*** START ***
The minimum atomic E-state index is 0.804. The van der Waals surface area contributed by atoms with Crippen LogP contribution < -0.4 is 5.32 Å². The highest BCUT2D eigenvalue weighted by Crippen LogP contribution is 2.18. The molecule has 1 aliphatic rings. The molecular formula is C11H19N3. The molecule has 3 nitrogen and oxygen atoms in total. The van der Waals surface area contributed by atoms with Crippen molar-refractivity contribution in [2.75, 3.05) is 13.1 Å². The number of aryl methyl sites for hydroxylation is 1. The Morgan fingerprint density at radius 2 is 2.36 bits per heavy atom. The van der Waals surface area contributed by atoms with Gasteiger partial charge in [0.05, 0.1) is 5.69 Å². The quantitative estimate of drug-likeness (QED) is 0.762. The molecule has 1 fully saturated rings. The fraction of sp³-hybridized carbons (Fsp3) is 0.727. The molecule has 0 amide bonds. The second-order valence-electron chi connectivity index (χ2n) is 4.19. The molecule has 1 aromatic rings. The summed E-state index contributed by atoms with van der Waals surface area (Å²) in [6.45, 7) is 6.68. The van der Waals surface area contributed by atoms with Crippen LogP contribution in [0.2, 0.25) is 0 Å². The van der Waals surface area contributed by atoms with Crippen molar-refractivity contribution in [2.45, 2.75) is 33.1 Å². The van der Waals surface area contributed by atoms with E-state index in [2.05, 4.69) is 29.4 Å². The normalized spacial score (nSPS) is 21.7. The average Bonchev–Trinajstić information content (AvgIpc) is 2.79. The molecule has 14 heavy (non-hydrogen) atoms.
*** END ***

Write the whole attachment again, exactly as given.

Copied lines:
The minimum atomic E-state index is 0.804. The van der Waals surface area contributed by atoms with Crippen LogP contribution < -0.4 is 5.32 Å². The highest BCUT2D eigenvalue weighted by Crippen LogP contribution is 2.18. The molecule has 1 aliphatic rings. The molecular formula is C11H19N3. The molecule has 3 nitrogen and oxygen atoms in total. The van der Waals surface area contributed by atoms with Crippen molar-refractivity contribution in [2.75, 3.05) is 13.1 Å². The number of aryl methyl sites for hydroxylation is 1. The Morgan fingerprint density at radius 2 is 2.36 bits per heavy atom. The van der Waals surface area contributed by atoms with Gasteiger partial charge in [0.05, 0.1) is 5.69 Å². The quantitative estimate of drug-likeness (QED) is 0.762. The molecule has 1 fully saturated rings. The fraction of sp³-hybridized carbons (Fsp3) is 0.727. The molecule has 0 amide bonds. The second-order valence-electron chi connectivity index (χ2n) is 4.19. The molecule has 1 aromatic rings. The summed E-state index contributed by atoms with van der Waals surface area (Å²) in [6.45, 7) is 6.68. The van der Waals surface area contributed by atoms with Crippen LogP contribution in [0.2, 0.25) is 0 Å². The van der Waals surface area contributed by atoms with Crippen molar-refractivity contribution in [2.45, 2.75) is 33.1 Å². The van der Waals surface area contributed by atoms with E-state index in [2.05, 4.69) is 29.4 Å². The normalized spacial score (nSPS) is 21.7. The average Bonchev–Trinajstić information content (AvgIpc) is 2.79. The molecule has 14 heavy (non-hydrogen) atoms.